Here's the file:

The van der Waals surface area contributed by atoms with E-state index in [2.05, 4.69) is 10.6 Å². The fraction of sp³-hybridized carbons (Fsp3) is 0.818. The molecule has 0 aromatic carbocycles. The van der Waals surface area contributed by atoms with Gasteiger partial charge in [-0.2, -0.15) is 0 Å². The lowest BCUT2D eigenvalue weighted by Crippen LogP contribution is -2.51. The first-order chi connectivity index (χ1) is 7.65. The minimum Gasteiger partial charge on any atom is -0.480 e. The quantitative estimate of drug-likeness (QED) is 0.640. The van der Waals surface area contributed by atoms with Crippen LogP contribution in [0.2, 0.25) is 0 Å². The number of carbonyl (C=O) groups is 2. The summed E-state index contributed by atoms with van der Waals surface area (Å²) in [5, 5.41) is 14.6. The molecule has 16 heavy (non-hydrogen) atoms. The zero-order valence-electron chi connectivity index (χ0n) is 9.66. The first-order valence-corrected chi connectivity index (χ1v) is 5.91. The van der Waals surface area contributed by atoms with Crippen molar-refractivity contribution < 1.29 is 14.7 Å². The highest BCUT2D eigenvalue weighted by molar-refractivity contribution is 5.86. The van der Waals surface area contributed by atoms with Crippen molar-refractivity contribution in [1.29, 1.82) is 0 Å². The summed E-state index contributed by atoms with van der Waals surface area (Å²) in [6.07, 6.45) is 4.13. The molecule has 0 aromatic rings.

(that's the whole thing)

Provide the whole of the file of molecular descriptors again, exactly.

The van der Waals surface area contributed by atoms with E-state index in [2.05, 4.69) is 10.6 Å². The fraction of sp³-hybridized carbons (Fsp3) is 0.818. The molecule has 0 aromatic carbocycles. The van der Waals surface area contributed by atoms with Gasteiger partial charge in [-0.2, -0.15) is 0 Å². The lowest BCUT2D eigenvalue weighted by Crippen LogP contribution is -2.51. The first-order chi connectivity index (χ1) is 7.65. The minimum Gasteiger partial charge on any atom is -0.480 e. The quantitative estimate of drug-likeness (QED) is 0.640. The van der Waals surface area contributed by atoms with Crippen LogP contribution in [0.2, 0.25) is 0 Å². The number of carbonyl (C=O) groups is 2. The summed E-state index contributed by atoms with van der Waals surface area (Å²) in [5, 5.41) is 14.6. The molecule has 16 heavy (non-hydrogen) atoms. The zero-order valence-electron chi connectivity index (χ0n) is 9.66. The first-order valence-corrected chi connectivity index (χ1v) is 5.91. The van der Waals surface area contributed by atoms with Crippen molar-refractivity contribution < 1.29 is 14.7 Å². The highest BCUT2D eigenvalue weighted by molar-refractivity contribution is 5.86. The van der Waals surface area contributed by atoms with Crippen molar-refractivity contribution in [1.29, 1.82) is 0 Å². The summed E-state index contributed by atoms with van der Waals surface area (Å²) in [6.07, 6.45) is 4.13. The molecule has 0 aromatic rings.